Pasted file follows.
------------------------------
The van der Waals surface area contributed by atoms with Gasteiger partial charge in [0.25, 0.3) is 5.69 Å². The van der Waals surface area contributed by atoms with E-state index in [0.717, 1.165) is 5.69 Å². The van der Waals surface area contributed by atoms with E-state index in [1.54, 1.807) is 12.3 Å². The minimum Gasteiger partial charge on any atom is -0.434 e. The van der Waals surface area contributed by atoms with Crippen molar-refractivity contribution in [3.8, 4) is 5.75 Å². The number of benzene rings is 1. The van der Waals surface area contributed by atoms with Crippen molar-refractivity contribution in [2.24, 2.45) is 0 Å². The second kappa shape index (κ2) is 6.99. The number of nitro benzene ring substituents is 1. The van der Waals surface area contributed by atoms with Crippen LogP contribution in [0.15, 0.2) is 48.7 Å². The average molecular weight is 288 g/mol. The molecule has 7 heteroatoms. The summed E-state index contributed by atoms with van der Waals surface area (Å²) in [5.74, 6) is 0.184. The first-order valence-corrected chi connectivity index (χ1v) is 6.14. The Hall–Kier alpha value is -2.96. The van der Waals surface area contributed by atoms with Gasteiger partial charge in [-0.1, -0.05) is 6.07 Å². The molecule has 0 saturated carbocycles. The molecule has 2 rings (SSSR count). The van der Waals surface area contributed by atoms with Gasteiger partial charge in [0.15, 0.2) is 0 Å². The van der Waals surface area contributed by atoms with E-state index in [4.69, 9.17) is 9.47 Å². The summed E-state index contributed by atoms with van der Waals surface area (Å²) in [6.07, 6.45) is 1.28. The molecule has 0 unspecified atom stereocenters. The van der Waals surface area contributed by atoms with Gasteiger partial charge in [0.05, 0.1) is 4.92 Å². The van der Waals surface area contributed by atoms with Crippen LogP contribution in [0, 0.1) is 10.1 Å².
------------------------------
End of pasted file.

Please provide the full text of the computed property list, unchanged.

The van der Waals surface area contributed by atoms with Gasteiger partial charge in [0.25, 0.3) is 5.69 Å². The van der Waals surface area contributed by atoms with E-state index in [0.717, 1.165) is 5.69 Å². The van der Waals surface area contributed by atoms with E-state index in [1.54, 1.807) is 12.3 Å². The minimum Gasteiger partial charge on any atom is -0.434 e. The van der Waals surface area contributed by atoms with Crippen molar-refractivity contribution in [3.8, 4) is 5.75 Å². The number of benzene rings is 1. The van der Waals surface area contributed by atoms with Crippen molar-refractivity contribution in [2.24, 2.45) is 0 Å². The second kappa shape index (κ2) is 6.99. The number of nitro benzene ring substituents is 1. The van der Waals surface area contributed by atoms with Crippen LogP contribution in [0.15, 0.2) is 48.7 Å². The average molecular weight is 288 g/mol. The molecule has 7 heteroatoms. The summed E-state index contributed by atoms with van der Waals surface area (Å²) in [5.74, 6) is 0.184. The first-order valence-corrected chi connectivity index (χ1v) is 6.14. The Hall–Kier alpha value is -2.96. The van der Waals surface area contributed by atoms with Gasteiger partial charge in [-0.1, -0.05) is 6.07 Å². The molecule has 0 saturated carbocycles. The molecule has 2 rings (SSSR count). The van der Waals surface area contributed by atoms with Gasteiger partial charge in [0.15, 0.2) is 0 Å². The van der Waals surface area contributed by atoms with E-state index in [4.69, 9.17) is 9.47 Å². The summed E-state index contributed by atoms with van der Waals surface area (Å²) in [6.07, 6.45) is 1.28. The molecule has 0 unspecified atom stereocenters. The van der Waals surface area contributed by atoms with Gasteiger partial charge in [0.05, 0.1) is 4.92 Å². The van der Waals surface area contributed by atoms with Crippen LogP contribution in [0, 0.1) is 10.1 Å².